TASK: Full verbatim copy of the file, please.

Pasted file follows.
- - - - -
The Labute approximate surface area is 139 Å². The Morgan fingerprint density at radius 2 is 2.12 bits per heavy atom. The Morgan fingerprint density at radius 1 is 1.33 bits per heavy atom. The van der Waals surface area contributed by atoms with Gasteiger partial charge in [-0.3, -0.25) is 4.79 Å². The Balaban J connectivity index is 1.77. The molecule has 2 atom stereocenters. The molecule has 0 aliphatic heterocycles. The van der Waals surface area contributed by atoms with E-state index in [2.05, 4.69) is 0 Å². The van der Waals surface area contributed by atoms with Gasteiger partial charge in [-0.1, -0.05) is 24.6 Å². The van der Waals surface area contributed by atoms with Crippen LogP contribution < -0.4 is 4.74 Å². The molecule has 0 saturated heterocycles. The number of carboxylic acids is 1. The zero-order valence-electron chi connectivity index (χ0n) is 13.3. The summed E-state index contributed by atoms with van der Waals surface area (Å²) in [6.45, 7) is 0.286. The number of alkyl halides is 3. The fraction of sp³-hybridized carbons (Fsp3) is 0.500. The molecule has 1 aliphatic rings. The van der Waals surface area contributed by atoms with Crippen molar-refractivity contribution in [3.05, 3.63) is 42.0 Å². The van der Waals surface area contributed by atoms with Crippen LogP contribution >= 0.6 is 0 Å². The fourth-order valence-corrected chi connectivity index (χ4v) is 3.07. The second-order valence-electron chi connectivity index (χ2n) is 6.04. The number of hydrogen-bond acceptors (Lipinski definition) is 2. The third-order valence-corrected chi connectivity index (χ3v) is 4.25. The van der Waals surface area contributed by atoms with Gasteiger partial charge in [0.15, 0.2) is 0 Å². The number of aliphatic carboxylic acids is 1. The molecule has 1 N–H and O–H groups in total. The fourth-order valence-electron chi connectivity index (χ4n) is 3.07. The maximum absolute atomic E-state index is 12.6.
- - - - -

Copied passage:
The Labute approximate surface area is 139 Å². The Morgan fingerprint density at radius 2 is 2.12 bits per heavy atom. The Morgan fingerprint density at radius 1 is 1.33 bits per heavy atom. The van der Waals surface area contributed by atoms with Gasteiger partial charge in [-0.3, -0.25) is 4.79 Å². The Balaban J connectivity index is 1.77. The molecule has 2 atom stereocenters. The molecule has 0 aliphatic heterocycles. The van der Waals surface area contributed by atoms with E-state index in [2.05, 4.69) is 0 Å². The van der Waals surface area contributed by atoms with Gasteiger partial charge in [-0.1, -0.05) is 24.6 Å². The van der Waals surface area contributed by atoms with Crippen LogP contribution < -0.4 is 4.74 Å². The molecule has 0 saturated heterocycles. The number of carboxylic acids is 1. The zero-order valence-electron chi connectivity index (χ0n) is 13.3. The summed E-state index contributed by atoms with van der Waals surface area (Å²) in [6.45, 7) is 0.286. The number of alkyl halides is 3. The fraction of sp³-hybridized carbons (Fsp3) is 0.500. The molecule has 1 aliphatic rings. The van der Waals surface area contributed by atoms with Crippen molar-refractivity contribution in [3.05, 3.63) is 42.0 Å². The van der Waals surface area contributed by atoms with Crippen LogP contribution >= 0.6 is 0 Å². The fourth-order valence-corrected chi connectivity index (χ4v) is 3.07. The second-order valence-electron chi connectivity index (χ2n) is 6.04. The number of hydrogen-bond acceptors (Lipinski definition) is 2. The third-order valence-corrected chi connectivity index (χ3v) is 4.25. The van der Waals surface area contributed by atoms with Gasteiger partial charge in [0.15, 0.2) is 0 Å². The number of aliphatic carboxylic acids is 1. The molecule has 1 N–H and O–H groups in total. The fourth-order valence-electron chi connectivity index (χ4n) is 3.07. The maximum absolute atomic E-state index is 12.6.